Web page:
Oklahoma Baptist University

OBU Still Tops State In
U.S. News Rankings

Thirteen Years As Oklahoma's Highest Rated College

For the 13th straight year, Oklahoma Baptist University is the state’s highest rated comprehensive college in the U.S.News & World Report annual rankings of “America’s Best Colleges.” OBU has made the news magazine's "top 10" in its category for 15 consecutive years.

In the 2007 rankings, released August 18, OBU is listed fifth among “Comprehensive Colleges-Bachelor’s” for the western region. Linfield College, a private institution in McMinnville, Ore., was rated first in the 16-state region with a score of 100. OBU was one of five colleges clustered within a two-point span, filling the next four slots in the ranking. Carroll College (Mont.) and The Master’s College and Seminary (Calif.) tied for second, followed by Brigham Young University-Hawaii in third. OBU and Texas Lutheran University tied for fifth. OBU had been listed #2 in the West for the five previous years.

“The continued 'top 10' ranking is welcome news at the start of a new academic year,” said OBU President Mark Brister. “While it is solely an external affirmation of OBU’s educational product, it is a reminder that our graduation rate, our small class sizes, and the academic accomplishments of our incoming students are very strong.”

“Our faculty members are committed to classroom instruction in a distinctively Christian setting,” said Brister. “They are to be commended for helping OBU maintain a reputation for quality liberal arts education.

“This is a collective effort, involving students, faculty, staff and administrators, to provide quality liberal arts education that is distinctively Christian. It is very nice, indeed, to receive external recognition for things that are a natural part of who we are,” said Dr. Debbie Blue, OBU interim senior vice president for academic affairs.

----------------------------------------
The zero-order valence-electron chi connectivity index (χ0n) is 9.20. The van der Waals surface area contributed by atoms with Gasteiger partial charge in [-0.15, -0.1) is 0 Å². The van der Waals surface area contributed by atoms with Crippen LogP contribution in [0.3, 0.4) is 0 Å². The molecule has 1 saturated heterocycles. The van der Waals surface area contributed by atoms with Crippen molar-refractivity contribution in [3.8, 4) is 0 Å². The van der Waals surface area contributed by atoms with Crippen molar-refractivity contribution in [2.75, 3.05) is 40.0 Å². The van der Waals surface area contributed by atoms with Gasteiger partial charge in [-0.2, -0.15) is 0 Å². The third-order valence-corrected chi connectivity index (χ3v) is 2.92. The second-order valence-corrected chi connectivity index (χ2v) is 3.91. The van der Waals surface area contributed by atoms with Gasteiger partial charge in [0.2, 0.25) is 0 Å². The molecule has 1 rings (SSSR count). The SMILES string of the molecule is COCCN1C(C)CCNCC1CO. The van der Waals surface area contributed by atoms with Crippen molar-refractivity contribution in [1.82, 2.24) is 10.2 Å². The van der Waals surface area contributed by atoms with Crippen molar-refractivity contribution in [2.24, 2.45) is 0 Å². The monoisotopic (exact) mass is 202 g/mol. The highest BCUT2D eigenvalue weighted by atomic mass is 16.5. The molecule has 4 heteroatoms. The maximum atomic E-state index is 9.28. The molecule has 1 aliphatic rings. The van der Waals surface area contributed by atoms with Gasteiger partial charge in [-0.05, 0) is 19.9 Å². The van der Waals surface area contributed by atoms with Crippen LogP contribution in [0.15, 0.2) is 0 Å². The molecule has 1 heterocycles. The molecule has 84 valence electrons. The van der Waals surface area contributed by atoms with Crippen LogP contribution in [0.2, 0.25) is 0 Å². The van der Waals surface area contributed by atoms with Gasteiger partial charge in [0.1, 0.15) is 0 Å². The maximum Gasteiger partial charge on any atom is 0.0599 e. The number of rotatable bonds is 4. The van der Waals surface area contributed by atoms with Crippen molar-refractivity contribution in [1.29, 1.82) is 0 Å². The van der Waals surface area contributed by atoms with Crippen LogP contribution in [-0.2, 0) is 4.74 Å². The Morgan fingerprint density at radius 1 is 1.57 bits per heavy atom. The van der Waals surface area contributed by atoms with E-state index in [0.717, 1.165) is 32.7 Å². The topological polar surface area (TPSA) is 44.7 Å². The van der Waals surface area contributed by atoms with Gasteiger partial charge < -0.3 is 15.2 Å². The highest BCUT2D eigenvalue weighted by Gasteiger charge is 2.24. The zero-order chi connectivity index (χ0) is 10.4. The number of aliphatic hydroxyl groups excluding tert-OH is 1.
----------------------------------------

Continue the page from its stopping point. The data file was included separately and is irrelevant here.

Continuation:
The 2007 rankings will appear in the August 28 edition of U.S.News & World Report, which will be available on newsstands Monday, August 21. The annual U.S. News “America’s Best Colleges” guidebook will be released the same day.

OBU has been listed among the magazine’s top 10 colleges in the West for 15 years in a row, and for 17 of the past 18 years.

The only other Oklahoma institution listed in the Comprehensive Colleges-Bachelor’s category Top 10 was Oklahoma Christian University, ranked tenth. Oklahoma Wesleyan University was ranked 12th.

The U.S. News rankings for comprehensive colleges-bachelor’s are based on six categories: peer assessment (25 percent), graduation and retention rates (25 percent), faculty resources (20 percent), student selectivity (15 percent), financial resources (10 percent), and alumni giving (five percent.) Among the top 10 schools in the region, OBU tied for fourth in “peer assessment” of the institution’s overall quality, tied for third in average graduation rate, and was third in the percentage of incoming freshmen who place in the top 25 percent of their high school class. In the group, OBU tied with Linfield for the highest percentage of faculty members who are full-time educators, with each school reporting 85 percent.

The magazine describes Comprehensive Colleges-Bachelor’s as institutions which “focus on undergraduate education and offer a range of degree programs – in the liberal arts, which account for fewer than half of their bachelor’s degrees; and in professional fields such as business, nursing, and education.” The magazine rated 320 comprehensive colleges, ranked within four regions: North, South, Midwest, and West.

OBU consists of five academic schools – the Joe L. Ingram School of Christian Service, the College of Arts and Sciences, the Warren M. Angell College of Fine Arts, the Paul Dickinson School of Business and the School of Nursing. OBU offers 78 academic areas of study, with 10 degree programs. The University has a 15-to-1 student/faculty ratio.

In addition to the U.S. News ranking for 2007, OBU also was one of 150 institutions listed as “America’s Best College Values” in a report released in April by The Princeton Review.

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